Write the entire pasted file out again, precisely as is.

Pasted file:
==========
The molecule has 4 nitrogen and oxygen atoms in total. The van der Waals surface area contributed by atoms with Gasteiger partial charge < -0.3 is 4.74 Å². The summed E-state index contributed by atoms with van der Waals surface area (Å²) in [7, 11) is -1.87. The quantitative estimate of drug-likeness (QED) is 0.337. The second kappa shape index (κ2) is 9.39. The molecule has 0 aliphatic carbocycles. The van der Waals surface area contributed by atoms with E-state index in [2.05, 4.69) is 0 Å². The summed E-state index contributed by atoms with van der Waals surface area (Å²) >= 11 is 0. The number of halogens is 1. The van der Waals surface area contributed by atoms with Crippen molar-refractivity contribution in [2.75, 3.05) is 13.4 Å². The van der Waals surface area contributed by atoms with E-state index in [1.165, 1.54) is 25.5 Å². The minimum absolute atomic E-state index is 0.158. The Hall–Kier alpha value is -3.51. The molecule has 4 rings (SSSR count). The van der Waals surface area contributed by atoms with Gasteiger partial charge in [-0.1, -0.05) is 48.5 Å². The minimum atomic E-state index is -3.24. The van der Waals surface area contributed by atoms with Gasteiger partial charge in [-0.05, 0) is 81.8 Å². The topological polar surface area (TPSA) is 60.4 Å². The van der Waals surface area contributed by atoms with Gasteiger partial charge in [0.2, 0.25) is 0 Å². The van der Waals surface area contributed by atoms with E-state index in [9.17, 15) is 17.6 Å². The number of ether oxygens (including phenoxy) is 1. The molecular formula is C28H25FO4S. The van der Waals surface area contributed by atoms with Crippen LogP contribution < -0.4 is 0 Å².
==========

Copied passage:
The molecule has 4 nitrogen and oxygen atoms in total. The van der Waals surface area contributed by atoms with Gasteiger partial charge < -0.3 is 4.74 Å². The summed E-state index contributed by atoms with van der Waals surface area (Å²) in [7, 11) is -1.87. The quantitative estimate of drug-likeness (QED) is 0.337. The second kappa shape index (κ2) is 9.39. The molecule has 0 aliphatic carbocycles. The van der Waals surface area contributed by atoms with E-state index in [2.05, 4.69) is 0 Å². The summed E-state index contributed by atoms with van der Waals surface area (Å²) >= 11 is 0. The number of halogens is 1. The van der Waals surface area contributed by atoms with Crippen molar-refractivity contribution in [2.75, 3.05) is 13.4 Å². The van der Waals surface area contributed by atoms with E-state index in [1.165, 1.54) is 25.5 Å². The minimum absolute atomic E-state index is 0.158. The Hall–Kier alpha value is -3.51. The molecule has 4 rings (SSSR count). The van der Waals surface area contributed by atoms with Gasteiger partial charge in [-0.1, -0.05) is 48.5 Å². The minimum atomic E-state index is -3.24. The van der Waals surface area contributed by atoms with Gasteiger partial charge in [-0.05, 0) is 81.8 Å². The topological polar surface area (TPSA) is 60.4 Å². The van der Waals surface area contributed by atoms with Gasteiger partial charge in [0.2, 0.25) is 0 Å². The van der Waals surface area contributed by atoms with E-state index in [9.17, 15) is 17.6 Å². The number of ether oxygens (including phenoxy) is 1. The molecular formula is C28H25FO4S. The van der Waals surface area contributed by atoms with Crippen LogP contribution < -0.4 is 0 Å².